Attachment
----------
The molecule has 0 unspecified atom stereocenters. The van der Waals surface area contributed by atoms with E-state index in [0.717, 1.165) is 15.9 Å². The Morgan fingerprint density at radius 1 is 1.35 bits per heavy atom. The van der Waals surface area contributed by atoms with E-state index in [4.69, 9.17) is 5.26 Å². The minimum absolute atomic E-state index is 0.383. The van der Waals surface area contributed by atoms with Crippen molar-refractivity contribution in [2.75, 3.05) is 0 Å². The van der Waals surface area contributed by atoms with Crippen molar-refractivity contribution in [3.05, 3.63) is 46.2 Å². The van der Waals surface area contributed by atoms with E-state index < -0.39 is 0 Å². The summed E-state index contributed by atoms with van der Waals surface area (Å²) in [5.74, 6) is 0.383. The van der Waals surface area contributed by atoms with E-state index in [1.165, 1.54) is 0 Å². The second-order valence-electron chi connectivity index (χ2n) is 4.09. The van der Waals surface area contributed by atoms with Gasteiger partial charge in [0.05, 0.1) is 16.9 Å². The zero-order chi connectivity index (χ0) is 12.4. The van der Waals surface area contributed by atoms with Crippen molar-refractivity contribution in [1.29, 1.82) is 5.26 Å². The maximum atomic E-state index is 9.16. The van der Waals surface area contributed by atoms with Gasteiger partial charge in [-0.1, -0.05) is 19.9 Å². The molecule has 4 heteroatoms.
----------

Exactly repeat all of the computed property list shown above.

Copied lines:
The molecule has 0 unspecified atom stereocenters. The van der Waals surface area contributed by atoms with E-state index in [0.717, 1.165) is 15.9 Å². The Morgan fingerprint density at radius 1 is 1.35 bits per heavy atom. The van der Waals surface area contributed by atoms with E-state index in [4.69, 9.17) is 5.26 Å². The minimum absolute atomic E-state index is 0.383. The van der Waals surface area contributed by atoms with Crippen molar-refractivity contribution in [2.75, 3.05) is 0 Å². The van der Waals surface area contributed by atoms with Crippen molar-refractivity contribution in [3.05, 3.63) is 46.2 Å². The van der Waals surface area contributed by atoms with E-state index < -0.39 is 0 Å². The summed E-state index contributed by atoms with van der Waals surface area (Å²) in [5.74, 6) is 0.383. The van der Waals surface area contributed by atoms with E-state index in [1.165, 1.54) is 0 Å². The second-order valence-electron chi connectivity index (χ2n) is 4.09. The van der Waals surface area contributed by atoms with Gasteiger partial charge in [0.05, 0.1) is 16.9 Å². The zero-order chi connectivity index (χ0) is 12.4. The van der Waals surface area contributed by atoms with Crippen molar-refractivity contribution in [1.29, 1.82) is 5.26 Å². The maximum atomic E-state index is 9.16. The van der Waals surface area contributed by atoms with Gasteiger partial charge in [-0.1, -0.05) is 19.9 Å². The molecule has 4 heteroatoms.